I would get a pretty calendar. Buy something that you will love seeing everyday! Anthropology and I Heart Organizing have great planners and calendars! I personally use a binder and I print out planning pages from I Heart Organizing. Jen is extremely organized and has great systems for the organized-challenged (like me) by disguising them as very pretty worksheets, which I love.

If you want to start creating branding for events, such as weddings, join the Wedding and Event Coordinators Group. Get the idea? It really doesn't take much time and is fun to do a little investigating into where you can find your potential clients...all without leaving your house!

Put the day or days per month you want to post on LinkedIn, on your calendar, write a blog and eventually do a guest blog post (this is on my list of things to do before the end of 2015). I know! When I found out that I needed to write online articles, I felt unprepared because my mind kept telling me "I am a designer, not a writer"! In reality the writing has helped my design and since I design in between homeschooling my kids, I think of it as priming the pump for when I have room in my calendar for more design projects.

* Disclaimer: I am not a grammar expert and I typically write in a loose, conversational manner, and there will be mistakes from time to time. I apologize in advance! If you are not a grammar expert or even a great writer, like me, don't let that stop you. Be you and your message will shine through to those it is meant to reach.

4. Pinterest Power

Imagine reaching 100 million people all in one place!

According to Entrepreneur Magazine, Pinterest is driving more traffic to websites than Twitter, YouTube, Google+ and LinkedIn combined, and that was back in 2014.

In 2015, 67% of content pinned to Pinterest were from business websites.

Ready for a stunning statistic? Well, I was shocked to see that 5% of U.S. small business use Pinterest. The creative businesses that I researched saw increases of up to 800% in their businesses, after only 4 months of executing a Pinterest marketing strategy. That shows you how good your chances are of experiencing growth from this tactic, because it is likely that your competition is not using it! WOAH!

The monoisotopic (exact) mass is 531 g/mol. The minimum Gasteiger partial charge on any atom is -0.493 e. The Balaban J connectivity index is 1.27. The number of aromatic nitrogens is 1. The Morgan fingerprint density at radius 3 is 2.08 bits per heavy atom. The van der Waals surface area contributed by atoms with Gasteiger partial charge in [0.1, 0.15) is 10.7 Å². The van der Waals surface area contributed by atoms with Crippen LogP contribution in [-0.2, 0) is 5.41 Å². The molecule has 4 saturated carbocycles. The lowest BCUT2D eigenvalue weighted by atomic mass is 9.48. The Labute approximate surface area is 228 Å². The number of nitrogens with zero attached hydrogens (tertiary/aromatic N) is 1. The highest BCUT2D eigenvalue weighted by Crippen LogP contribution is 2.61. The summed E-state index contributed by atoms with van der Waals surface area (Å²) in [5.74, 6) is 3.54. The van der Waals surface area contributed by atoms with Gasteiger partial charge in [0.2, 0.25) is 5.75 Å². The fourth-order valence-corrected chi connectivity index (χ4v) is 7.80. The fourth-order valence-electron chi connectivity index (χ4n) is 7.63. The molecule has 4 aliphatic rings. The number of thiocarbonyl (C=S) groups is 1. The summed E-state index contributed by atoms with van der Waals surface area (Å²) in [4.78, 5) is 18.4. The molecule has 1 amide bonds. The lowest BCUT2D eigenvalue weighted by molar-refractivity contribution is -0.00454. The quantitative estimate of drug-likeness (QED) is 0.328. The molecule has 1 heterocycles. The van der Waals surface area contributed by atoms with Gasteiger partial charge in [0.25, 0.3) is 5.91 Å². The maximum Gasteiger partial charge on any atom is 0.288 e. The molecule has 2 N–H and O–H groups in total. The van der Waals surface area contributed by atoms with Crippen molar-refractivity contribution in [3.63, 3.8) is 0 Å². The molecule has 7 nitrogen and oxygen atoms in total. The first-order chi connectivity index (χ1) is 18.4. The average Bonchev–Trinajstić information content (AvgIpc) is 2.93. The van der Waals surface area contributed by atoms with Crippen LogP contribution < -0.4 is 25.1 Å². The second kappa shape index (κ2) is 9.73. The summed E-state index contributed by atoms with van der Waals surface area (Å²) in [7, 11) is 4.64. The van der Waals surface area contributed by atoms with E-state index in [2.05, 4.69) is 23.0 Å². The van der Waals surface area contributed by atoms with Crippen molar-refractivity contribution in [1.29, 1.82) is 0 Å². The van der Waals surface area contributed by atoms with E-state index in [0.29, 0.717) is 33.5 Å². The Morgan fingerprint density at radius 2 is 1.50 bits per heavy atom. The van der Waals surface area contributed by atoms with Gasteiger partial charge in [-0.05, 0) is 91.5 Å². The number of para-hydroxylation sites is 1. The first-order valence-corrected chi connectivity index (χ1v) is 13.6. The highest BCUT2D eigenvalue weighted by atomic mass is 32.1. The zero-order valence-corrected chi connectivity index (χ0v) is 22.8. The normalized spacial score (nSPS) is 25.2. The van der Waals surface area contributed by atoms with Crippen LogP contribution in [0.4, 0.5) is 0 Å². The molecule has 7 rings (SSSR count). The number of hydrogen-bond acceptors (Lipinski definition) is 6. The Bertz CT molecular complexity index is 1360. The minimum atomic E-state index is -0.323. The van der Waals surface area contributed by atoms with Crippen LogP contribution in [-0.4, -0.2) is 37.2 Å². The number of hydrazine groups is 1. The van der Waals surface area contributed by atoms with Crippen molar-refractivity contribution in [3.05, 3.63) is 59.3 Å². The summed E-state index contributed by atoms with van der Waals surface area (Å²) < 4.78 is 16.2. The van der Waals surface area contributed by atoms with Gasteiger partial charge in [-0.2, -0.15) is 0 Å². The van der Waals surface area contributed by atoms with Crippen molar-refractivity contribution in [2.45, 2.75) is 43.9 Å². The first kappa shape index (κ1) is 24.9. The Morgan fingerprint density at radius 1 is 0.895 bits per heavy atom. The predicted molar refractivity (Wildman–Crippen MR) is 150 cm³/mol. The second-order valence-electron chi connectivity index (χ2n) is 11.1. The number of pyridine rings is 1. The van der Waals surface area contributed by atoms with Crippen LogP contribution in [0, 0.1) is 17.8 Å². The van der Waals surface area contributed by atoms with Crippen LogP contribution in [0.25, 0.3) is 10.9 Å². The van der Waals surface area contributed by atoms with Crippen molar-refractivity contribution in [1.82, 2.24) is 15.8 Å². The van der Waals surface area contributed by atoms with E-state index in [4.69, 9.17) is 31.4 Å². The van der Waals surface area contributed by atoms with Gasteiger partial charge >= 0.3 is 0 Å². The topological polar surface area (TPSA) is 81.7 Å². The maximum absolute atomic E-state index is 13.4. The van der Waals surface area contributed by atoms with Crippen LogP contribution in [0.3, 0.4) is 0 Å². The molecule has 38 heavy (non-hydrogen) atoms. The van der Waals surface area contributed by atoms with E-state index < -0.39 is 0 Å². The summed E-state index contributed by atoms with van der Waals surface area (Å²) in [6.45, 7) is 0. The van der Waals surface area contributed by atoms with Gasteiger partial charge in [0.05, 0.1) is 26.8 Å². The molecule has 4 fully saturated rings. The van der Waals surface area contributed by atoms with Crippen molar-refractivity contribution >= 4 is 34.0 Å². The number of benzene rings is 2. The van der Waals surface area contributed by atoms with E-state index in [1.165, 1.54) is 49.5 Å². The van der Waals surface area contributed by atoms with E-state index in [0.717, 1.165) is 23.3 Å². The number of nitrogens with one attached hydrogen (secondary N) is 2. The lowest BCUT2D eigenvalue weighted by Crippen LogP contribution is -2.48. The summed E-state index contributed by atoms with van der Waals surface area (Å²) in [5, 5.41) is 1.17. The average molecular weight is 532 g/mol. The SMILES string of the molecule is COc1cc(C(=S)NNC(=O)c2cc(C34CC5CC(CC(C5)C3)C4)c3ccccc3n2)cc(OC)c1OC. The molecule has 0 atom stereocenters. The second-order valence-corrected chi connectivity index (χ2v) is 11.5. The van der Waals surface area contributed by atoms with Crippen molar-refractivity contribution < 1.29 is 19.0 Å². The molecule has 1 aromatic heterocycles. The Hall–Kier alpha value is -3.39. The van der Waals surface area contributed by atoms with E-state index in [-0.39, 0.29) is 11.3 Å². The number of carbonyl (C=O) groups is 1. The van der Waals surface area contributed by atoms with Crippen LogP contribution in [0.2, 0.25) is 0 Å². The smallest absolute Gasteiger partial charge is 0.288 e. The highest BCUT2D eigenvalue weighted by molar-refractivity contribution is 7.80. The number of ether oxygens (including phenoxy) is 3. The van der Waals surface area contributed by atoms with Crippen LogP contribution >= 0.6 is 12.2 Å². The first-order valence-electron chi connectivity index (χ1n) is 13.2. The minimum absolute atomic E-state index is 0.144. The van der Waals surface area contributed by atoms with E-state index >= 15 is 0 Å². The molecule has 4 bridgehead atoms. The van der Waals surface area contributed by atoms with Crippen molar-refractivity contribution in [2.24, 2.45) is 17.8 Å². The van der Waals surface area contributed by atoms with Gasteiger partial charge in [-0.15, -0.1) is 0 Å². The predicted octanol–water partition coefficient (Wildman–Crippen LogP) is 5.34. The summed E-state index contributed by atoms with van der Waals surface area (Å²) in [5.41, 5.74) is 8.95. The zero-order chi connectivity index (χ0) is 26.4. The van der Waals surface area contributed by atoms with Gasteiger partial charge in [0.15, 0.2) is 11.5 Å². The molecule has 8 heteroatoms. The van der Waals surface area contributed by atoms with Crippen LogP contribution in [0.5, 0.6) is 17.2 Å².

For more statistics, go the article where I found the above info, By the numbers: 40+ Interesting Pinterest Statistics for Businesses and one on How to Attract Customers Through Pinterest by Mitch Meyerson.

Entrepreneurs, like graphic designers, copywriters, web designers, photographers, calligraphers, even event planners and more, can find their perfect client here on Pinterest. If you do nothing else, start with this platform. It is better to focus on one marketing strategy at a time to see results anyway, and this is where I would start...after creating a blog and website of course.

Do you want to create an account? has a step by step article and an easy to follow infographic to get you set up on Pinterest.

Already have an account, but want to get more clients and schedule them ahead of your drought season?

Create a successful Pinterest marketing plan by doing these things:

Write a blog post, daily (Some people do, don't fall off your chair!), weekly or monthly.
Research. Go to Pinterest and put the words marketing or branding in the search bar. See which pins catch your eye and inspire you to click on them.
Create a branded image to pin that links to your website's helpful article and is consistent with your brand's own look and feel. Design a template that you will use each time, just replace the image and blog title.
Create a pin board with your business name or style of design work you will be pinning, like "Branding" or "Wedding Photography". Use key words so when your perfect client is searching with these specific words, they will find YOU.
Put a call to action on your pin and in your article. Keep in mind, your CTA should have exactly what you want your audience to do. These things would include, but are not limited to: signing up for your newsletter, contacting you for a consultation, taking a look at your portfolio or testimonials, etc. I am still fine tuning mine and looking to add more, a little at a time.

What is the one thing in this article that you want to add to your business and marketing plan?

Jean Coelho